Check the right front side of trans for a leaking (fluid) electrical plug

code will if 1/2 liter leaks out, fix then fill

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#9

Re: Auto Repairs and Diagnostic Codes

12/31/2009 2:25 PM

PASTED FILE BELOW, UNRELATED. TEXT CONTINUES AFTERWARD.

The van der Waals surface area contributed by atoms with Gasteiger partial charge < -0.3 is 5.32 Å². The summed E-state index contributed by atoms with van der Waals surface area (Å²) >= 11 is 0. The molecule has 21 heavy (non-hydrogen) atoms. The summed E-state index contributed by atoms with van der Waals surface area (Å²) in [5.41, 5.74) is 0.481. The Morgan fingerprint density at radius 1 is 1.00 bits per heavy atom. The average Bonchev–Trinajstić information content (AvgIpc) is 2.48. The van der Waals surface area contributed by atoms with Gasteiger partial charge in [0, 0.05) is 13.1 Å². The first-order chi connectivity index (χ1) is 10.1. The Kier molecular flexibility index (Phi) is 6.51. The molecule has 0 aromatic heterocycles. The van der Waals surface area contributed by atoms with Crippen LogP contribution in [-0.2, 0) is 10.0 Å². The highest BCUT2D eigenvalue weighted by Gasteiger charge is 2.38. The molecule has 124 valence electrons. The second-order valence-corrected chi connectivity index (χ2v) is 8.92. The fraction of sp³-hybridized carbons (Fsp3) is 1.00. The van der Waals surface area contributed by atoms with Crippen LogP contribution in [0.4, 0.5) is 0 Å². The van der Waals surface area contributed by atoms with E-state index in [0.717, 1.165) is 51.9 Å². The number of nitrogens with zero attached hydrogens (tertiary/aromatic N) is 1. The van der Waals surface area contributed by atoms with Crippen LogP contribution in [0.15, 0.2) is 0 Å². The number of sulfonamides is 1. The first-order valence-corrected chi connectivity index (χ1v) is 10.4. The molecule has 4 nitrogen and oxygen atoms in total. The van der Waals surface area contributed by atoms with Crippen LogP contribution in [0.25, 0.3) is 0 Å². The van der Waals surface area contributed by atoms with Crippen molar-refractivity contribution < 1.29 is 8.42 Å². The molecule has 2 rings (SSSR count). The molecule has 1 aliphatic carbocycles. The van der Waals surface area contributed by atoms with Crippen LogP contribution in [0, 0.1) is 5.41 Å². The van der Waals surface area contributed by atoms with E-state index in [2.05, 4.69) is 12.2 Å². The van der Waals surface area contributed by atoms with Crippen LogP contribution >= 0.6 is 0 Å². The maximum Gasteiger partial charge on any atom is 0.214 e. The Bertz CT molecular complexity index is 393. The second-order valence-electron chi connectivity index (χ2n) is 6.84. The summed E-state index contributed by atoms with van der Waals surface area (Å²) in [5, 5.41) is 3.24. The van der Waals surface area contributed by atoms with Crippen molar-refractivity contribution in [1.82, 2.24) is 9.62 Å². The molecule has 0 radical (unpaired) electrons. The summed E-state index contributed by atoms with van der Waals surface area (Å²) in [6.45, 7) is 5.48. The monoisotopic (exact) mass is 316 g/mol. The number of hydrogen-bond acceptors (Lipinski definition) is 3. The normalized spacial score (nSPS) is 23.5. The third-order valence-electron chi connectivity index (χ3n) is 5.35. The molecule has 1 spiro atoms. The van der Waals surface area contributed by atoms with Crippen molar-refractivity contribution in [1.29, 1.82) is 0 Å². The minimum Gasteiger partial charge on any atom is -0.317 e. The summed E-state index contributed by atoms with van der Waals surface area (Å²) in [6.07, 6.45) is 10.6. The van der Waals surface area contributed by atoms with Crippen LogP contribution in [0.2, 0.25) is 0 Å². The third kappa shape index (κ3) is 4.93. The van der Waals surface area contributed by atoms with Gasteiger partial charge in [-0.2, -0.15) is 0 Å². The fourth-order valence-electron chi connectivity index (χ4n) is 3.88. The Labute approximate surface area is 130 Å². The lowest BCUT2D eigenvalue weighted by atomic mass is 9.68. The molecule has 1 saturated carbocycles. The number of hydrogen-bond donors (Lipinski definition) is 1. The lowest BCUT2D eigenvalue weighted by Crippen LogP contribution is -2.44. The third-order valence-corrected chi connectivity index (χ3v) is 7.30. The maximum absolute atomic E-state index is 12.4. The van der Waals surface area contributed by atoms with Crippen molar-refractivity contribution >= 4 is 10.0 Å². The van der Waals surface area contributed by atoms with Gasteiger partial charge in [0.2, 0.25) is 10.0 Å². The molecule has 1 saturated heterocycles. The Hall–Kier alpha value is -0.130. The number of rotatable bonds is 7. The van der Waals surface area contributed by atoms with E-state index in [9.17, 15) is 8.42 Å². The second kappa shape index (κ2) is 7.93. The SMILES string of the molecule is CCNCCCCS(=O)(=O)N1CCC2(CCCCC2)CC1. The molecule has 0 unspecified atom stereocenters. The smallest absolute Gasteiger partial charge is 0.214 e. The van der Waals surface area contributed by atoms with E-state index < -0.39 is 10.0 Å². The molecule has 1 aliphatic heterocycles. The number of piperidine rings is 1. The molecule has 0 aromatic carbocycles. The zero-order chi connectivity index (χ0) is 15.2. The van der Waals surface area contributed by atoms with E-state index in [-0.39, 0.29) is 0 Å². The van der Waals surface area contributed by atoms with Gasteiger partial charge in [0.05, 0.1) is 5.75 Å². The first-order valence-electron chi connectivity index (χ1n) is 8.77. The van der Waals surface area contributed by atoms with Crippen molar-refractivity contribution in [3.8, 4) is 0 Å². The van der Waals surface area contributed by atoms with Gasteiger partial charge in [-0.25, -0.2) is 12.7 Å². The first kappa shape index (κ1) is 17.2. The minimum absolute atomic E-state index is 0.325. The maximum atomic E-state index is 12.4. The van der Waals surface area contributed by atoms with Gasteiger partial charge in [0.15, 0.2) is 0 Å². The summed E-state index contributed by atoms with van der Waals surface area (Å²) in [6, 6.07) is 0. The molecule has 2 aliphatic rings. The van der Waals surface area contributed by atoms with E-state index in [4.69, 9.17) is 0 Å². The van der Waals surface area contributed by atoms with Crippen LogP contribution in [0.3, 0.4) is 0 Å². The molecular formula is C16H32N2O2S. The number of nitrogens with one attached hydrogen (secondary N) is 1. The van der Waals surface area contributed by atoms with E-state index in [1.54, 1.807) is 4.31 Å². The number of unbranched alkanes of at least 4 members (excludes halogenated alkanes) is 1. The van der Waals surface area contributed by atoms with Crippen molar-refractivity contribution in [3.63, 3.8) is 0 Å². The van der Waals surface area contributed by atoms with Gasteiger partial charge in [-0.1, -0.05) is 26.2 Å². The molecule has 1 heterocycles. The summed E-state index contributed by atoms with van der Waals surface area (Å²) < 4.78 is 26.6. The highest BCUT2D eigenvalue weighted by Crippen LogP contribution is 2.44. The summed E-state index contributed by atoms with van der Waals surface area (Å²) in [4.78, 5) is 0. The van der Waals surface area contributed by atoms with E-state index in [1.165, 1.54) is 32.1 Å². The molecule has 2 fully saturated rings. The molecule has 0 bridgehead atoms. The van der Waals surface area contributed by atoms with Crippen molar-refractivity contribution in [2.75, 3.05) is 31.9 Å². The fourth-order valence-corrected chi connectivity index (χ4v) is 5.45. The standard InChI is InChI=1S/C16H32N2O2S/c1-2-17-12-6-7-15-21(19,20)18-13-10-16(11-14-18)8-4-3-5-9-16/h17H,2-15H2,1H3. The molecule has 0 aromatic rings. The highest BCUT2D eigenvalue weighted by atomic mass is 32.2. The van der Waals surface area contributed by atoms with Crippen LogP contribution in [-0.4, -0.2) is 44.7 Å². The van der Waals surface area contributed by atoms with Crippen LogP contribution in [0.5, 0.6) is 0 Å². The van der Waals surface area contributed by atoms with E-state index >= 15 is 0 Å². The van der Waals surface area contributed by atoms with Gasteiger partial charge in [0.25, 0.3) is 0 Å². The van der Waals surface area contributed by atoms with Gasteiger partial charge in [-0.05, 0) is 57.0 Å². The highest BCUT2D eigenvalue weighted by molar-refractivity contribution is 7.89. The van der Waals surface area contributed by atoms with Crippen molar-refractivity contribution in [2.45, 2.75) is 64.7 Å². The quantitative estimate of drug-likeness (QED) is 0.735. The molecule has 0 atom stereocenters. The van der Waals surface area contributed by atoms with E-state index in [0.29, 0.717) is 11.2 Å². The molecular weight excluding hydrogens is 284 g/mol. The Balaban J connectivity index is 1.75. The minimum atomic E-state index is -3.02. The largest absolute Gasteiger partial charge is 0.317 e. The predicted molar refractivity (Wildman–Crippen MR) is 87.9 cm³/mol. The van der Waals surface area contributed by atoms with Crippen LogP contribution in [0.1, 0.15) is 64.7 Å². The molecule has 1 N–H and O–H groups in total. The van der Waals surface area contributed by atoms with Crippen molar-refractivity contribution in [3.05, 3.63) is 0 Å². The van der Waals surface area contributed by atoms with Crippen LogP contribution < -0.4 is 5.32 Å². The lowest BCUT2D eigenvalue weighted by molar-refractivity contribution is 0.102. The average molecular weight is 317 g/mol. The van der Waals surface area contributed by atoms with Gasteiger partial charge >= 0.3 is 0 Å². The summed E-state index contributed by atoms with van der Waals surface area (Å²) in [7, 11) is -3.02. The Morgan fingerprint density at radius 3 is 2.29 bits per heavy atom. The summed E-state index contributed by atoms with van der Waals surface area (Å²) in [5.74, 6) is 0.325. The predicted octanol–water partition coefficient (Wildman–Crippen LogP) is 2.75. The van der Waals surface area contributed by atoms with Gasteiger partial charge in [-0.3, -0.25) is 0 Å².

By virtue of the fact that you are aware and seeking specific knowledge of these types of things, I suggest that you purchase your own Code Reader. They are relatively inexpensive now and any vehicle after 1994 are much more 'universal' than prior to then which required several different code readers to cover the wide range of vehicles. With your aptitude and not being intimidated by such things it will pay for itself many times over and you will have the benefit of being able to access the error codes at any time and will have much more knowledge that YOU are confident in when seeking out required repairs. Also some vehicles have the code readout functions built into and integrated with the OEM Radio. In the latter case, you just follow the specified procedure and it will exhibit the codes on the display of the OEM radio. If you utilize either of these methods, familiarize yourself with the operation of these throughly before utilizing them and be careful NOT to clear the stored codes until repairs are completed. Good Luck and good motoring. PS: If you live in a part of the world that undergoes wide variations in ambient temperatures, I suggest utilization of 5W-50 synthetic oil. I suggest this regardless of the range of ambient temperatures, but the wider it is, the more important this becomes. Along these lines, when doing or having an oil change done, repeatedly fill up the new oil filter until it is completely saturated and will not absorb any more oil prior to putting it onto the vehicle. I do this regardless if I am doing it myself or having it done at an 'oil change' specialty shop. Even if having such a shop do the actual oil change, I buy my preferred Oil & filter and take it with me and fill the filter up before giving it to the mechanic to install. Engines undergo more wear in the first 15 ~ 30 seconds when it is started up than 8 hours of driving! This is because all of the oil has drained out from the lubricated surfaces if it is parked for a couple of hours. High end race cars and large diesel engines have sub systems that force and flood the lubricant to the required surfaces prior to starting the engine to avoid this. By saturating the new oil filter with oil prior to starting the engine, you will avoid the lag in lubricant getting to the necessary parts ASAP rather than the delay that is introduced by having to fill and saturate the oil filter before it gets to the required engine parts. You can hear this yourself with nothing but your ears. If the filter is dry, you will hear various loud noises of un-lubricated parts moving and wearing very rapidly that will quiet down as the lubricant finally reaches the needed surfaces. As I said, you do not need anything but your hearing. If you try starting the vehicle with and without filling the oil filter 1st before starting it, the difference will be readily apparent. The colder the engine and the oil is, which thickens it up considerably, the longer this lag will be. Also starting an engine that is very hot due to running while it and the oil are very hot has the same affect but for the opposite reason: the HOT oil viscosity is lowered significantly and drains from the lubricated parts very quickly. Hence my recommendation for a synthetic oil with a broader and a much higher temperature range. There are after-market devices that flood the engine with lubricant prior to it being started that significantly reduces the wear during start up due to lack of lubrication.